Maggie Somerville – The Walking of the Moon Woman


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My fourth album but my second album of an Australian poet’s work set to music by me. 18 songs created from John Shaw Neilson’s poems, featuring a variety of instruments, such as violin, cello, flute, Uillean (Irish) pipes, harmonica, and piano, played by some of Melbourne’s top musicians.

Another year – well, another COVID year – for us all! And for me, as for many others, a year of total frustration. For my John Shaw Neilson album that should have been well and truly done and dusted by the end of 2020 is only now nearing completion. My sound engineer lives 44km from my house so there was little joy in watching the Victorian Government lower the travel limit, with six lockdowns in Melbourne, from 5km to 10km to 25km, till finally it disappeared. Yet still it seemed the gods were against me as even when there was a brief window of opportunity between lockdown 5 and 6, a freak storm in the Dandenongs meant that I still couldn’t travel up to the studio as only locals were allowed access, with trees down everywhere. For where is the studio? In the Dandenongs of course…

However, with restrictions eased (despite soaring case numbers), I have wasted no time getting back into the rhythm of hiring and recording as many musicians as needed – for guitar, bass, mandolin, violin, viola, ukulele, cello, piano, harmonica, flute, uillean pipes, didgeridoo, keyboard, percussion, vocals, and probably more. We are almost up to the mastering stage now and are commencing work on the cover and accompanying booklet. And one positive thing about being held up a year with this album is that 2022 is the 150th anniversary of Neilson’s birth and the 80th anniversary of his death. A bit of silver lining?

I am calling the album ‘The Walking of the Moon-Woman’ after one of Neilson’s mystical and mysterious poems: 


Twas moonlight in the ripe barley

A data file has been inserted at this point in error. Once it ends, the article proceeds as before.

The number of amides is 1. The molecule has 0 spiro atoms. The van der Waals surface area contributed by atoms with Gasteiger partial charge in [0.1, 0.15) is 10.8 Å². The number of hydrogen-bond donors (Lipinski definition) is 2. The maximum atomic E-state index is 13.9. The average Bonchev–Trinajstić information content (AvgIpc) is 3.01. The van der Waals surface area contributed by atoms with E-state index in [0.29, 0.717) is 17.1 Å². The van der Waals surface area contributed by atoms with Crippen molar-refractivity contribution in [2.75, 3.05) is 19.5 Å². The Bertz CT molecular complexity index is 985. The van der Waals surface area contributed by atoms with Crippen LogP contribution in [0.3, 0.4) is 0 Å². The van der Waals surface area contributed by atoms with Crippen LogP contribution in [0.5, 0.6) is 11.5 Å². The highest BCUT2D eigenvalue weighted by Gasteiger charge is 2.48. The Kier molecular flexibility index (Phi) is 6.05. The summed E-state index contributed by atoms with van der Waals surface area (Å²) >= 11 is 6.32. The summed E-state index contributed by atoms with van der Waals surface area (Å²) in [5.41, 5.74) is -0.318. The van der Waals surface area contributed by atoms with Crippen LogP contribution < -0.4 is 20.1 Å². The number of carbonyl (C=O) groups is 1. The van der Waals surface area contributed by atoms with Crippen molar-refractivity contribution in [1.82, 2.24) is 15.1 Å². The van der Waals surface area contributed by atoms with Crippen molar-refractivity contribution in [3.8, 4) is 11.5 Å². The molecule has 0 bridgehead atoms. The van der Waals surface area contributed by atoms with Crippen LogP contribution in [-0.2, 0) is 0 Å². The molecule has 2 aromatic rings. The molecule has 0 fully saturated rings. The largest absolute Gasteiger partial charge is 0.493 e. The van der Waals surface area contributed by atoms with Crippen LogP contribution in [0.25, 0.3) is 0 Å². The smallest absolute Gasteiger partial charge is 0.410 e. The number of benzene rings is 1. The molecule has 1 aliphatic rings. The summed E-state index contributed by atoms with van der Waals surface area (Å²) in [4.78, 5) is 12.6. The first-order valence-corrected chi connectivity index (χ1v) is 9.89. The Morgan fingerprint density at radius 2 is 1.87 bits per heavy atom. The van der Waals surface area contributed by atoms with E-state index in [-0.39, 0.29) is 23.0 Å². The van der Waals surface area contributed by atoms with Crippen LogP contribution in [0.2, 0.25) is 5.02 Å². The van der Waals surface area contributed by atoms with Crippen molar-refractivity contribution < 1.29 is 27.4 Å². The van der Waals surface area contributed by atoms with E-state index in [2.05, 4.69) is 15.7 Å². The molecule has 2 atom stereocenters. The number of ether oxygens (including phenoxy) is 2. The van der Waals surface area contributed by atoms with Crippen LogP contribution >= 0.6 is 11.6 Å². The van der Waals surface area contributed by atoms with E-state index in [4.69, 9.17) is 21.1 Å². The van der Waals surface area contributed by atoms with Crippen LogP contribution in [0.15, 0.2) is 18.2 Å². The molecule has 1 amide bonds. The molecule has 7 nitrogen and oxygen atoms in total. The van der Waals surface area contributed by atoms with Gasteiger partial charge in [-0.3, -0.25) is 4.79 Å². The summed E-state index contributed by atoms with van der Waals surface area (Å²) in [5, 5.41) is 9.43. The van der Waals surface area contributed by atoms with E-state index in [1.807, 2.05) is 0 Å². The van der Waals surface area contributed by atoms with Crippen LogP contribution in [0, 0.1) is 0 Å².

And she was half-concealed;
Perchance she was a Moon-Woman
Below the barley field.

For Moon-Women, they never dance,
They neither laugh nor sing;
They are made up of old wishes
That fear not anything.

Perchance she was a Moon-Woman
Who stole from east to west;
Her feet were in the white barley
And a child was on her breast.

Perchance she was a Moon-Woman
Whose wishes all were sighs,
For the child was all too beautiful
And the blue was in his eyes.

Perchance she was a Moon-Woman
Who in her day did burn
And now in moonlight courage stood
But would not yet return.


‘Twas long ago – my eyes are dim,
I fear too much the cold;
Perchance she was a Moon-Woman
Down in the barley-gold.

Words © John Shaw Neilson (circa 1938)

My friend and artist Hilary Jellett has produced a beautiful and appropriate painting for the album that, along with a moon-woman and the moon, also includes an orange tree after Neilson’s famous poem, ‘The Orange Tree’.  I can’t wait to see the finished product once the title etc. is added to this stunning piece of work.

Hopefully I will be able to launch my album within the next couple of months, although with case numbers over 30,000 daily and many hospitalisations, plus density limits in Victoria at present, I must be realistic and be prepared to wait. We all seem to know someone with COVID now that Omicron is spreading so wildly; in fact, one of my daughters has just tested positive today and is not feeling too great while a close friend of mine is suffering fever, cough and body aches with it in a Victorian country town. I am dreading returning to school soon, knowing that I’ll probably still have to teach if I’m a close contact of someone with COVID. However, before all that a wonderful week of kayaking in Gippsland awaits me. What amazing birds and animals will we see this time? Last summer we gazed at stingrays, banjo sharks, wedge-tailed eagles, herons, and surprisingly a trio: alpaca, horse and shaggy sheep near Stockyard Creek.

Additional information

Weight .200 kg
Dimensions 22 × 16 × .50 cm

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